Village shop may never reopen
A VILLAGE shop and post office which has been closed for the past two months may never reopen, the owner of the property has admitted.The shop, at Redgrave, near Eye, is believed to have been operated continuously from the same property since 1684.
A VILLAGE shop and post office which has been closed for the past two months may never reopen, the owner of the property has admitted.
The shop, at Redgrave, near Eye, is believed to have been operated continuously from the same property since 1684.
But three tenants have left the business over the past five years and, according to owner, David Broad, no suitable replacement can be found.
"People have contacted me expressing concern and I know it is a lifeline for many of them.
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"I have advertised in The Grocer magazine and have let it be known locally that I am seeking someone to take over.
"I have had a number of enquiries but, with the exception of one person I am yet to interview, everyone else has concluded it is not a viable proposition," Mr Broad said.
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If a new tenant could not be found soon he would have to rent out the three-bedroomed flat above the shop because it would deteriorate if it stayed empty during the winter months.
However, he admitted that separate occupancy of the flat would make it even harder to find a tenant to run the shop and post office.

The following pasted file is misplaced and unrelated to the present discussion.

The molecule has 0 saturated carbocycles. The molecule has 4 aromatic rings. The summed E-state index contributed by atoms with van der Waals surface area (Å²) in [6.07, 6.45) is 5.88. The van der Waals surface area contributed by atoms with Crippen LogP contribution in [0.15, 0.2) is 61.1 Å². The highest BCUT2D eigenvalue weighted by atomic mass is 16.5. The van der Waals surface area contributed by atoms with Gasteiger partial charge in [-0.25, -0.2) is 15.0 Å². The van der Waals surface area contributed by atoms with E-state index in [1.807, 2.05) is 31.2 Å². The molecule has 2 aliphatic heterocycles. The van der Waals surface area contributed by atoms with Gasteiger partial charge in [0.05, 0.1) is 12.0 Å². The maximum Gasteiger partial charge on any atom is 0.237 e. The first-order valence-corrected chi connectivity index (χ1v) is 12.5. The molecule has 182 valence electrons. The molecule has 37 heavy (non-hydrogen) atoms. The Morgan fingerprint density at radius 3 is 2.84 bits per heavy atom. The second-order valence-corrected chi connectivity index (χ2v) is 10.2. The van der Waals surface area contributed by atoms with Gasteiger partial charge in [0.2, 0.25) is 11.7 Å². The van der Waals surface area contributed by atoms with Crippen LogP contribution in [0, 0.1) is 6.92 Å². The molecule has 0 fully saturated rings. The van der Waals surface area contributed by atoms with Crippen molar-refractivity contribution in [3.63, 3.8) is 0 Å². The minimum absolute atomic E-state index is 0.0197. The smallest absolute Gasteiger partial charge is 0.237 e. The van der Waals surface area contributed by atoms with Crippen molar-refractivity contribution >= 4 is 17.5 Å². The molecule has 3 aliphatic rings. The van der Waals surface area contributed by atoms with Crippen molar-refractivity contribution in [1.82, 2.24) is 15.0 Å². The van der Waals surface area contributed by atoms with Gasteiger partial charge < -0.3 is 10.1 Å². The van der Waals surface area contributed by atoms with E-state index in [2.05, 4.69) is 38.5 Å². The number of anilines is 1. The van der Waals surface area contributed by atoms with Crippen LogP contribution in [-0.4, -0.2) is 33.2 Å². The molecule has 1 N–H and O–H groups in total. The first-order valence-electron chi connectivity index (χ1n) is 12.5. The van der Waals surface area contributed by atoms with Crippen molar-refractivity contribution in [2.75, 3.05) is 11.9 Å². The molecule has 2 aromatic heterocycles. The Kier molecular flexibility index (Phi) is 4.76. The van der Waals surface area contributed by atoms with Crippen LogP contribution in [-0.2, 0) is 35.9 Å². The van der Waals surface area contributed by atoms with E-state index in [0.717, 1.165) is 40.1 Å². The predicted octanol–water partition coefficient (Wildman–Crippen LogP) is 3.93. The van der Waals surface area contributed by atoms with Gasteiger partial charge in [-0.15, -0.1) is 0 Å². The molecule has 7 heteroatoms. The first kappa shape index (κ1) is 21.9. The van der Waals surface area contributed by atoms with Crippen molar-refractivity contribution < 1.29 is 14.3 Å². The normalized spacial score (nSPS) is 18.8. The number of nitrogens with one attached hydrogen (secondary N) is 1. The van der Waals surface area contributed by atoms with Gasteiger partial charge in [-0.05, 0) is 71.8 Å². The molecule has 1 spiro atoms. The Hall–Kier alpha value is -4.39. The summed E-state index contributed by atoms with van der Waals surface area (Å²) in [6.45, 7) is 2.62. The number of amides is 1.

"The prognosis for the shop reopening is not good. It has a history of problems over the past few years and I have lost a lot of money. It can't go on like that," he said.
In the two months since the shop closed some local people had changed their post office and newspaper accounts and, with supermarkets in Diss and Rickinghall opening for longer hours, the viability of the shop would be in doubt, Mr Broad added.
Joyce Orves , parish council chairman, said many people in the village - population 500 - feared that the business would not reopen.
"Apart from the convenience of having a local shop, it was a meeting place for people and the village has seemed very quiet since it closed," she said.
Mrs Orves said the closure of the business was causing hardship for people with no cars.
They were having to "beg" lifts in order to get to neighbouring Botesdale in order to shop and, in a few cases, to obtain their pensions and other social security benefits.
Some able-bodied people were walking or cycling the three-mile round trip along roads used by heavy lorries, but that was often not an option for the elderly and infirm, Mrs Orves said.